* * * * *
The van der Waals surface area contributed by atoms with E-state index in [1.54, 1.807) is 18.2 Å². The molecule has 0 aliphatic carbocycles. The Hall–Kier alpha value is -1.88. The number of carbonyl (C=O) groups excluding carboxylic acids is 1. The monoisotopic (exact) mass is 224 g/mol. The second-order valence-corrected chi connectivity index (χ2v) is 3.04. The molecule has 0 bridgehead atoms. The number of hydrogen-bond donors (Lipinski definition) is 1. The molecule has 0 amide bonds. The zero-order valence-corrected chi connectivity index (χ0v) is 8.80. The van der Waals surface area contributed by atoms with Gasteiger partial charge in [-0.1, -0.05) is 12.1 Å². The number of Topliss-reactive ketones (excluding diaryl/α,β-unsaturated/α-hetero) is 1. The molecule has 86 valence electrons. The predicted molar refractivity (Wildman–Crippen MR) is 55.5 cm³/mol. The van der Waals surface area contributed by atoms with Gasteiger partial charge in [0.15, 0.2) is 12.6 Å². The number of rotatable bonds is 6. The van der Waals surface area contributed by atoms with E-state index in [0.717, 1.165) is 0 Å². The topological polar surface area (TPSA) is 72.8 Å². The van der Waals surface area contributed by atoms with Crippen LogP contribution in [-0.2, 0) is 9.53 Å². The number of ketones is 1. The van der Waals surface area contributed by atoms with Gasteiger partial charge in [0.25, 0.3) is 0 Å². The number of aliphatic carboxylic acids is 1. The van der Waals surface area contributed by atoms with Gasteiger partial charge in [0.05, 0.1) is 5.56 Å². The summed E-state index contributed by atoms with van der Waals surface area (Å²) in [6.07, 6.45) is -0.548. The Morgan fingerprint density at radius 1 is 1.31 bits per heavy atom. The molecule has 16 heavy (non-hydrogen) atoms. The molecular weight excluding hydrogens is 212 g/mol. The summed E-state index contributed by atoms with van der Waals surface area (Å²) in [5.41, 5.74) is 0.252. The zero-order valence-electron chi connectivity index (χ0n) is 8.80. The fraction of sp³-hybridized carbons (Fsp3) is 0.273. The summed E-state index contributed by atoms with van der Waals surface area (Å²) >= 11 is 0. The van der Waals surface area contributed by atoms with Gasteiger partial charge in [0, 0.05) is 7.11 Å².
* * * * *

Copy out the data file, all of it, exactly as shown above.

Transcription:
The van der Waals surface area contributed by atoms with E-state index in [1.54, 1.807) is 18.2 Å². The molecule has 0 aliphatic carbocycles. The Hall–Kier alpha value is -1.88. The number of carbonyl (C=O) groups excluding carboxylic acids is 1. The monoisotopic (exact) mass is 224 g/mol. The second-order valence-corrected chi connectivity index (χ2v) is 3.04. The molecule has 0 bridgehead atoms. The number of hydrogen-bond donors (Lipinski definition) is 1. The molecule has 0 amide bonds. The zero-order valence-corrected chi connectivity index (χ0v) is 8.80. The van der Waals surface area contributed by atoms with Gasteiger partial charge in [-0.1, -0.05) is 12.1 Å². The number of Topliss-reactive ketones (excluding diaryl/α,β-unsaturated/α-hetero) is 1. The molecule has 86 valence electrons. The predicted molar refractivity (Wildman–Crippen MR) is 55.5 cm³/mol. The van der Waals surface area contributed by atoms with Gasteiger partial charge in [0.15, 0.2) is 12.6 Å². The number of rotatable bonds is 6. The van der Waals surface area contributed by atoms with E-state index in [0.717, 1.165) is 0 Å². The topological polar surface area (TPSA) is 72.8 Å². The van der Waals surface area contributed by atoms with Crippen LogP contribution in [-0.2, 0) is 9.53 Å². The number of ketones is 1. The van der Waals surface area contributed by atoms with Gasteiger partial charge in [0.25, 0.3) is 0 Å². The number of aliphatic carboxylic acids is 1. The van der Waals surface area contributed by atoms with Gasteiger partial charge in [0.05, 0.1) is 5.56 Å². The summed E-state index contributed by atoms with van der Waals surface area (Å²) in [6.07, 6.45) is -0.548. The Morgan fingerprint density at radius 1 is 1.31 bits per heavy atom. The molecule has 16 heavy (non-hydrogen) atoms. The molecular weight excluding hydrogens is 212 g/mol. The summed E-state index contributed by atoms with van der Waals surface area (Å²) in [5.41, 5.74) is 0.252. The zero-order valence-electron chi connectivity index (χ0n) is 8.80. The fraction of sp³-hybridized carbons (Fsp3) is 0.273. The summed E-state index contributed by atoms with van der Waals surface area (Å²) >= 11 is 0. The van der Waals surface area contributed by atoms with Gasteiger partial charge in [0, 0.05) is 7.11 Å².